Holiday Gift Guide 2010
Wait, that was yesterday. That's what happens when you play drinking games with The Wizard of Oz. See A Witch, Do A Shot. Glenda counts.
Still, an entire year has gotten away from us yet again. If you are anything like me, and have found yourself suddenly up against a holiday shopping deadline and are now sitting in front of your computer in a cold sweat panic desperately Googling "What to get grandma?" and getting nothing but a lot of well-intentioned articles about senior citizens that don't address the real question of how to buy a gift for someone who may have, back in her day, thrown her underwear at Woody Herman.
Fortunately, there is All About Jazz. Besides being the largest and most powerful force in electronic jazz media in the entire world, the Terex dumptruck of jazz websites, this is also the central clearinghouse for everything the jazz lover needs to survive day-to-day in a world that celebrates disposable autotuned pop more than it does music made by people who have spent more time mastering their instruments than it took to create Miley Cyrus and Justin Beiber combined.
And now, AAJ is also officially recognized by the National Grammar Institute as the Home of the Run-On Sentence. Add that one to the trophy case, Admiral Ricci.
The point I was trying to make before I got distracted trying to lay some Cyrus-Beiber Google bait was that AAJ really is All About Jazz. Not just the music, or the musicians; it deals with anything and everything jazz-related. What to serve with Michel Petrucciani's Power of Three? Sole Meuniere, with a nice Chablis. What to drink in a jazz club so that you don't look like a poseur? Jack Daniels and Mexican Coke in a rocks glass with precisely two cubes of ice. What to buy that jazz-loving (or even jazz-curious) loved one this gift-giving season?
Read on, kids.
Jazz and alcohol are as inextricably intertwined as Mafia movies and wife-beater T-shirts. Were it not for Prohibition, which proffered jazz as the soundtrack for open-secret blind tigers dispensing illicit booze, Our Music might never have gotten the Decent Society Seal of Disapproval that is essential for the success of any new type of music.
While there are some very deserving jazz-themed potables out there (most notably, North Coast Brewing's very nice Brother Thelonious Belgian-Style Abbey Ale), my coveted Genius Guide Recommendation this year goes to the Limited Edition Dean Martini Set. Packed inside a leatherette case with Dino's signature on it is a stainless steel cocktail shaker, two martini glasses, two plastic olive spears, jigger, funnel and flask. Add to that the wonderfully retro hip My Kind of Christmas CD, and you can't help but score with this goodie.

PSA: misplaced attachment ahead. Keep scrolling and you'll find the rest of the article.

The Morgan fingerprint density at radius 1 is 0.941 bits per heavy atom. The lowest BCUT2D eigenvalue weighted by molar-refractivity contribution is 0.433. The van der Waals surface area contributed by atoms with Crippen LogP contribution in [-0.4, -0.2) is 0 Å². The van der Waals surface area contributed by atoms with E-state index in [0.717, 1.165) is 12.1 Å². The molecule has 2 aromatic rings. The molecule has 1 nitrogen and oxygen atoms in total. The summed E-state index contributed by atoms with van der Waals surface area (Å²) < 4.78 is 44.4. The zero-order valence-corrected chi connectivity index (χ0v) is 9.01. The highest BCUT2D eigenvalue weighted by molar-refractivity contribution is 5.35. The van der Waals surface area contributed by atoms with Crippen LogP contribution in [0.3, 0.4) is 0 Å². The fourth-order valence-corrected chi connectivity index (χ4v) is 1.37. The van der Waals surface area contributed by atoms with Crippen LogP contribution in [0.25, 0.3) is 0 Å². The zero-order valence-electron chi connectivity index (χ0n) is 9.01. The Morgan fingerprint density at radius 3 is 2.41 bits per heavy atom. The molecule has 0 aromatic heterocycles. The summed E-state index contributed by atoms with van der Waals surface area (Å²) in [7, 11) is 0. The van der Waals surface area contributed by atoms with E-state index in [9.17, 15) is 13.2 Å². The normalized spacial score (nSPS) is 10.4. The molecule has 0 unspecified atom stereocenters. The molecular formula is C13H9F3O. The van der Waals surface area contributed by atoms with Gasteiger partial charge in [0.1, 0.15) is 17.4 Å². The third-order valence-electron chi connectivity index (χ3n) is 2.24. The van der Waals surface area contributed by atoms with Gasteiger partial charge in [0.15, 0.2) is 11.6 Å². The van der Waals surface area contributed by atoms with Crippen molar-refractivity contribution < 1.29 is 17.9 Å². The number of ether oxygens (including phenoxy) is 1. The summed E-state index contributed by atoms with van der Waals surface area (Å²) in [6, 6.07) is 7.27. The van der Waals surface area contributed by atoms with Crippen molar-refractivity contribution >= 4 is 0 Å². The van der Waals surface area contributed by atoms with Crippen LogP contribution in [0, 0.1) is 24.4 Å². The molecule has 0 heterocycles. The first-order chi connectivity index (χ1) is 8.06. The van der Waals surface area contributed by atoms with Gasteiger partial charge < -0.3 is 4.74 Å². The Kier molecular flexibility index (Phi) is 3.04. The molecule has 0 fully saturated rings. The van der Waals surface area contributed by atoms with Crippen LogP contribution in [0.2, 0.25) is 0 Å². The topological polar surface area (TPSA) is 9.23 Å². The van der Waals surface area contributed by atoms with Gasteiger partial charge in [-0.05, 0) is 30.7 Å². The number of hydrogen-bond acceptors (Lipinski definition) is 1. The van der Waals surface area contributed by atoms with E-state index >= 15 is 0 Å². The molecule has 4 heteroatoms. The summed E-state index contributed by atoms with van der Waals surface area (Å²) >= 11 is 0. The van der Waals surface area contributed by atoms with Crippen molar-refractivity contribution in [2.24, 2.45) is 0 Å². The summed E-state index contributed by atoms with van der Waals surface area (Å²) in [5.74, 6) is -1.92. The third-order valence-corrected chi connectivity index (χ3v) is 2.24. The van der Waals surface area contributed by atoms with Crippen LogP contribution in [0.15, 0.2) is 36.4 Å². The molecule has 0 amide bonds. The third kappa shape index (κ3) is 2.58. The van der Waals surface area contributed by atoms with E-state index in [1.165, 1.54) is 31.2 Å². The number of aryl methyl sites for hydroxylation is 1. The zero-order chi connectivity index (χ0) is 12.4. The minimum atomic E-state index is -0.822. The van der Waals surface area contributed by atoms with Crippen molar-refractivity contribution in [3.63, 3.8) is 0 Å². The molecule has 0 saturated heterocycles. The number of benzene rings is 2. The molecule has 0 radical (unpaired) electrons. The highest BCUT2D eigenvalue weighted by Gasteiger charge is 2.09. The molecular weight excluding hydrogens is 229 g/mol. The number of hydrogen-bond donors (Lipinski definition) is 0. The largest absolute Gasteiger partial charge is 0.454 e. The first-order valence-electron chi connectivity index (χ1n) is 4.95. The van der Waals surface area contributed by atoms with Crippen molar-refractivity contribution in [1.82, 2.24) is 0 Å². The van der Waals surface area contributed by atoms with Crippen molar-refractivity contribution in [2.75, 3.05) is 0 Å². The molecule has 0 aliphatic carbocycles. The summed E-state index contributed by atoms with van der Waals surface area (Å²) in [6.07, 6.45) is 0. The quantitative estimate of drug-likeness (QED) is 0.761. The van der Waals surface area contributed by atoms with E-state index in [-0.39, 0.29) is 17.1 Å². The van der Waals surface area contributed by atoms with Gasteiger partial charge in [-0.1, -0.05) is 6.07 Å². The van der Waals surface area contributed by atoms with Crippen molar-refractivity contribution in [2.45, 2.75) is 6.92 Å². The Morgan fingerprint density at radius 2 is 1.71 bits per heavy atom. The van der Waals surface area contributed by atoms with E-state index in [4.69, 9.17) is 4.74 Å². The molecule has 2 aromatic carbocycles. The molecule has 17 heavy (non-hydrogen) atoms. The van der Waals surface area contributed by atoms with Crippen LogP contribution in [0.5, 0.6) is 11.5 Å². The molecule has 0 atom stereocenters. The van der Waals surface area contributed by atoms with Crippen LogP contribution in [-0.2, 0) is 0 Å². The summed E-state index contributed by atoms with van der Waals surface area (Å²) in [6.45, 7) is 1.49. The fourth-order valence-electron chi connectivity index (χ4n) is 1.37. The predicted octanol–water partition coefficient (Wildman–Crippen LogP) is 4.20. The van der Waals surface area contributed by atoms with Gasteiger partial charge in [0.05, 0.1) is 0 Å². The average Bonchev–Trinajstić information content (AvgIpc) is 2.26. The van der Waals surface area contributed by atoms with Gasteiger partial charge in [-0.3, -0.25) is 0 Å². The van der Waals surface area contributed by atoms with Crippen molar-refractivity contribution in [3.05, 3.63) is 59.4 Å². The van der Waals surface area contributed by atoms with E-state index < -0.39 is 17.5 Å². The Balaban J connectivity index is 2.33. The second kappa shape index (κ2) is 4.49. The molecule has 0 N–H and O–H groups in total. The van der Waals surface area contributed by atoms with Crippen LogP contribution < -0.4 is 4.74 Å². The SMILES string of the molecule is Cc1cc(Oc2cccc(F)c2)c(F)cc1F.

While AAJ is the undisputed, undefeated heavyweight champeen of electronic jazz media, there are still some great names around producing jazz media using an archaic method of printing words on paper like some cave-dwelling heathens. Among these, The Penguin Guide to Jazz produces one of the most authoritative references detailing recorded jazz. Their ninth edition, published in 2008, is still an excellent source for finding the who-what-when of jazz on CD when you are in one of those rare moments where you do not have access to that Land of Magical Infofaeries called the Internet.
And while it will technically be released after Christmas (scheduled date 12/28), one might still consider pre-ordering The Penguin Jazz Guide: The History of the Music in the 1,000 Best Albums. It will also be released as a Kindle version on Amazon, for those to whom the prospect of actually reading a printed paper book is akin to carrying around a novel chiseled onto slabs of limestone. Considering the impeccable source, I don't need to see it before I recommend it.
Unlike my next recommendation, the documentary Icons Among Us: Jazz in the Present Tense. It is an unfortunate truism of jazz that many of those who love it, myself included, only love it up to a certain point. Like the mullet-impaired 45 year-old who still drives around blasting Whitesnake from the cassette deck in his '86 Trans Am, there is a certain point at which jazz simply stops for some of us.
As much as I hate to admit it, that point comes for me somewhere in the early sixties before Miles went electric and God started telling Coltrane to just blow really hard and see what happens. For me, Fusion never really held much appeal. I didn't care much for the Eurojazz vibe from ECM, and most of what I did dig in the later years was, in all honesty, just old wine in new bottles.